It seems a dull kind of recommendation, but I cried terribly while reading this book. Moreover, I actually held my breath at some points, not daring to move or make a sound for fear of what should happen to the characters. The story isn’t sweet, or comforting, or funny, but it is so, so beautiful.
A little girl, Mariam, grows up in a remote cabin in sixties’ Afghanistan, living with her manipulative mother. The two are shunned by the inhabitants of a nearby town: Mariam is a harami, the bastard child of a rich businessman, Jalil. At just fifteen years old, she is married off by Jalil to a middle-aged man who lives in the capital: Kabul. Torn away from her little cabin, she has to grow up in her new house, at the same time performing her duties as a wife for the harsh and demanding Rasheed. She is both afraid of and dependent on her husband, craving his sporadic attentions and dreading his contempt. As years go by and Mariam can’t give Rasheed the sons that he wanted from the marriage, he becomes more and more abusive and even cruel.
The story then shifts to follow the growing up of another little girl, who made an entirely different start in life. Born in Kabul on the night of the communist april coup of 1978, Laila’s life is intertwined with the history of her country from the start. Her parents are kind, supportive people: her mother is very practical and her father, an academic, anything but. They argue a lot because of their worries about Laila’s brothers, who are at the front, fighting the faraway war against the communists. But Laila loves her parents very much and is well taken care of. She enjoys going to school and spending time with her girlfriends or her best friend, Tariq, an exuberant crippled boy.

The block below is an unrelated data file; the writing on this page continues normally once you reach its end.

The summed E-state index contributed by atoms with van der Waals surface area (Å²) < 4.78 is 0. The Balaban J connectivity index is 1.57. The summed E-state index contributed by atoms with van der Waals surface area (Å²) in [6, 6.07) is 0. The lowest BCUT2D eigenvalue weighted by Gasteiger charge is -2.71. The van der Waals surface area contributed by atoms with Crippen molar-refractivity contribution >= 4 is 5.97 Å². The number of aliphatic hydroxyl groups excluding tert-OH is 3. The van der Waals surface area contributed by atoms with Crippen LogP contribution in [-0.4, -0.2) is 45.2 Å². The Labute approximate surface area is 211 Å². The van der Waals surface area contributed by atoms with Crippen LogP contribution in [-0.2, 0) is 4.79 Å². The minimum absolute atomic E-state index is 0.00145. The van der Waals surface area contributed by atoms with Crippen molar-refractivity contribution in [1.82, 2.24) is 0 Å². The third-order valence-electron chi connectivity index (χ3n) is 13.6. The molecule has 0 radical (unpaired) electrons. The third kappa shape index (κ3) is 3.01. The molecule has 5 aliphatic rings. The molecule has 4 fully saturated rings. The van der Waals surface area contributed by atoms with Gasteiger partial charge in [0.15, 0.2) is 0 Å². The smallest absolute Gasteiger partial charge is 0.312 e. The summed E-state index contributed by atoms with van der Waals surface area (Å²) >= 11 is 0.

Mariam and Laila are thrown together in a violently shocking and heartbreaking way when the civil war comes to Kabul, bringing death and devastation with it. The pain the two young women endure is trumped only by the strong bond they develop, as one does, over tea. Humiliation and fear, disempowerment and dependency in their most infuriating forms are put to shame by the quiet defiance of two women, whose eyes seem to shimmer all the brighter from behind their burqa’s: Khaled Hosseini creates women characters of immeasurable strength.
Mariam’s keen interest in learning, from simple sums to world affairs, is consistently rebuked by people who believe a girl, especially a harami, doesn’t need to be educated. When she asks Rasheed what a ‘communist’ is, he laughs at her for being so ignorant that she doesn’t even know such a common term. He then refuses to explain, making it very clear that he doesn’t know what a communist is either. But when she is older, Mariam focuses all that undeveloped intelligence on Laila and her small children. What she was denied herself, she doesn’t begrudge the younger woman and she gives all that is in her power in order to ensure a future for Laila, protecting the girl and overcoming her own fears. Laila makes hard choices also, but it is Mariam who leaves you in astonishment through her unselfishness.